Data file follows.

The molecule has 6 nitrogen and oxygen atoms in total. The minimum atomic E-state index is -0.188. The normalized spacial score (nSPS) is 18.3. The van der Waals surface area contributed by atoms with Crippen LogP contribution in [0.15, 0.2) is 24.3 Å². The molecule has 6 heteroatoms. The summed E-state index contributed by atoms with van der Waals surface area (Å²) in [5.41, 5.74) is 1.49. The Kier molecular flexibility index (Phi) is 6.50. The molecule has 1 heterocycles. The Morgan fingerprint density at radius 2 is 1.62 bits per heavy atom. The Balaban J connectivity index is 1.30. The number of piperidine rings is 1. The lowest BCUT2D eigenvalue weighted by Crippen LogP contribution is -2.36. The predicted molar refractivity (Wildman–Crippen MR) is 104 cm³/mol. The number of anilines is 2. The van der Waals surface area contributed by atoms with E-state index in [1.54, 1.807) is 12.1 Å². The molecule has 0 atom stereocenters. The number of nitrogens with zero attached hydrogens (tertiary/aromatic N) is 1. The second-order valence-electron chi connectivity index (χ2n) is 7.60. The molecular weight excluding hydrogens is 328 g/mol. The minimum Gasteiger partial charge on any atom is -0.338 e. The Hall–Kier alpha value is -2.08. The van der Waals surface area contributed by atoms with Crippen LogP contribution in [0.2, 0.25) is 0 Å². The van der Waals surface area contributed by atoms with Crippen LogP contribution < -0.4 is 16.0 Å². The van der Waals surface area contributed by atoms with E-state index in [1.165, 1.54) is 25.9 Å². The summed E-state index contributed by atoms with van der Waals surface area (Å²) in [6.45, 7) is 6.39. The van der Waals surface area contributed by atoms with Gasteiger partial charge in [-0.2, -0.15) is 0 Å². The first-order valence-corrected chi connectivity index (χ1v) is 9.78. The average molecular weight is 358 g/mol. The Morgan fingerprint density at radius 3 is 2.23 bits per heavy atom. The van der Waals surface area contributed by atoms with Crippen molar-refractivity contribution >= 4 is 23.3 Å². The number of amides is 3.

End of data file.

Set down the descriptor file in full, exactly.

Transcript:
The molecule has 6 nitrogen and oxygen atoms in total. The minimum atomic E-state index is -0.188. The normalized spacial score (nSPS) is 18.3. The van der Waals surface area contributed by atoms with Crippen LogP contribution in [0.15, 0.2) is 24.3 Å². The molecule has 6 heteroatoms. The summed E-state index contributed by atoms with van der Waals surface area (Å²) in [5.41, 5.74) is 1.49. The Kier molecular flexibility index (Phi) is 6.50. The molecule has 1 heterocycles. The Morgan fingerprint density at radius 2 is 1.62 bits per heavy atom. The Balaban J connectivity index is 1.30. The number of piperidine rings is 1. The lowest BCUT2D eigenvalue weighted by Crippen LogP contribution is -2.36. The predicted molar refractivity (Wildman–Crippen MR) is 104 cm³/mol. The number of anilines is 2. The van der Waals surface area contributed by atoms with E-state index in [1.54, 1.807) is 12.1 Å². The molecule has 0 atom stereocenters. The number of nitrogens with zero attached hydrogens (tertiary/aromatic N) is 1. The second-order valence-electron chi connectivity index (χ2n) is 7.60. The molecular weight excluding hydrogens is 328 g/mol. The minimum Gasteiger partial charge on any atom is -0.338 e. The Hall–Kier alpha value is -2.08. The van der Waals surface area contributed by atoms with Crippen LogP contribution in [0.2, 0.25) is 0 Å². The van der Waals surface area contributed by atoms with Crippen LogP contribution < -0.4 is 16.0 Å². The van der Waals surface area contributed by atoms with E-state index in [1.165, 1.54) is 25.9 Å². The summed E-state index contributed by atoms with van der Waals surface area (Å²) in [6.45, 7) is 6.39. The van der Waals surface area contributed by atoms with Gasteiger partial charge in [-0.2, -0.15) is 0 Å². The first-order valence-corrected chi connectivity index (χ1v) is 9.78. The average molecular weight is 358 g/mol. The Morgan fingerprint density at radius 3 is 2.23 bits per heavy atom. The van der Waals surface area contributed by atoms with Crippen molar-refractivity contribution >= 4 is 23.3 Å². The number of amides is 3.